The obvious point is that Glasgow East was a truly shocking result for Labour, a sign that the party is very deep in the trough, like the Major government from 1992 to 1997 and the Wilson government in 1967-69. Perhaps, like severe government defeats such as Dudley (both in 1968 and 1994) and Staffordshire South East (1996) it is a sign that the some sort of realignment is happening. The Tories flirted with disaster between 1993 and 2003, in that even some of their southern English strongholds were crumbling. Now, in Glasgow East, a Labour fortress has fallen.

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Class v nationalism in Glasgow East (24 July 2008)

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Class v nationalism in Glasgow East (24 July 2008)

Posted on 24 July 2008 by admin

If turnout is up today after years of decline, it may not necessarily be good news for Labour

Unlike most of my tribe, namely the London-based commentariat, I had been to Glasgow East before the by-election. I spent an afternoon in April 2007 leafleting in Shettleston, promoting the new voting system. People took the cards politely, but when we left the supermarket the pavement outside was littered with them despite Glasgow council’s generous provision of bins. It was a small illustration of how people feel politics of any sort can do little for them.

Some visiting journalists, with more than a measure of patronising contempt for the people of his constituency, have painted a picture of unrelieved degradation, to which I do not intend to add. There is a lot of variety within Glasgow East. The inner east end area and parts of Shettleston are indeed old fashioned slums, but most of the constituency consists of different vintages of council housing. Easterhouse, on the further outskirts of the city by the M8, was a notoriously unpleasant 1950s/60s council scheme. Much of it has now been levelled and rebuilt, mostly since 1997, with people re-housed in single family homes run by housing co-operatives, and a rebirth of some measure of community spirit. There are still, however, plenty of squalid, cheaply built tower blocks and concrete jungles in Glasgow East. Rather better are some 1940s council housing areas around Shettleston, and there is a small, relatively up-market, patch around Mount Vernon.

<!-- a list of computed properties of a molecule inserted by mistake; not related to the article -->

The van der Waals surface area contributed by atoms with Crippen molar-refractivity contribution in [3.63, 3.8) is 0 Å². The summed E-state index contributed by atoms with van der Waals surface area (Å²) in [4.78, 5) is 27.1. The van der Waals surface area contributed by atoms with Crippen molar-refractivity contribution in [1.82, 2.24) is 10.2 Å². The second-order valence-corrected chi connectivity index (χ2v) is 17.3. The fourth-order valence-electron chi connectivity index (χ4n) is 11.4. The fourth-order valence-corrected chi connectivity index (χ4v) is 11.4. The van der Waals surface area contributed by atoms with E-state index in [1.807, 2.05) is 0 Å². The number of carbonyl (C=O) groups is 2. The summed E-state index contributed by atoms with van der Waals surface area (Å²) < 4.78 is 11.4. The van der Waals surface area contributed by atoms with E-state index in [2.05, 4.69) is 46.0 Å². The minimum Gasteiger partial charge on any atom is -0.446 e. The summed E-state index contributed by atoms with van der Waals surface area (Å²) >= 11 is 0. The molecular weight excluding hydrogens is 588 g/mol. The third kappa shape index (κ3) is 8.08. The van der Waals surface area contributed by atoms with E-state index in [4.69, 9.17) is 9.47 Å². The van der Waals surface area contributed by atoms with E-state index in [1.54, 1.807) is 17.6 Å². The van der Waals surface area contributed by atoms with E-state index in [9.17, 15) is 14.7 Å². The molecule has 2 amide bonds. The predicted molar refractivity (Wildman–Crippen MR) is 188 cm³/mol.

Turnout in 2005 in Glasgow East was 48 per cent, compared to 61 per cent nationally. Not only voting, but all other types of participation and organisation, seem to be weak in Glasgow East. Community councils and local civil society institutions are hard to organise in many areas, and the Catholic Church (traditionally linked to Labour, but now being wooed by the SNP) stands nearly alone as a strong local institution.

Once upon a time, however, turnout in Glasgow East was not too far from the national average. In 1951 it topped 80 per cent in both predecessor constituencies (Shettleston and Camlachie), and until 1966 it remained not far below the national average. In 1987 turnout in the area was a relatively healthy 70 per cent. Since then, and particularly since 1992, it has fallen even faster than turnout in the UK as a whole. It may come as a surprise to note that huge differences in turnout between different social classes are a relatively recent phenomenon in Britain.

Much of the explanation for Glasgow East’s low turnout is simply the enormous social dislocation caused by the collapse of manufacturing industry in the 1980s. Large factories and the trade unions were the glue that bound together these communities, particularly the men, even when residential areas were demolished wholesale and rebuilt in the 1950s and 1960s. Now it is all gone. Thatcherism (or inevitable industrial change, you’re your pick) destroyed what failed social engineering did not.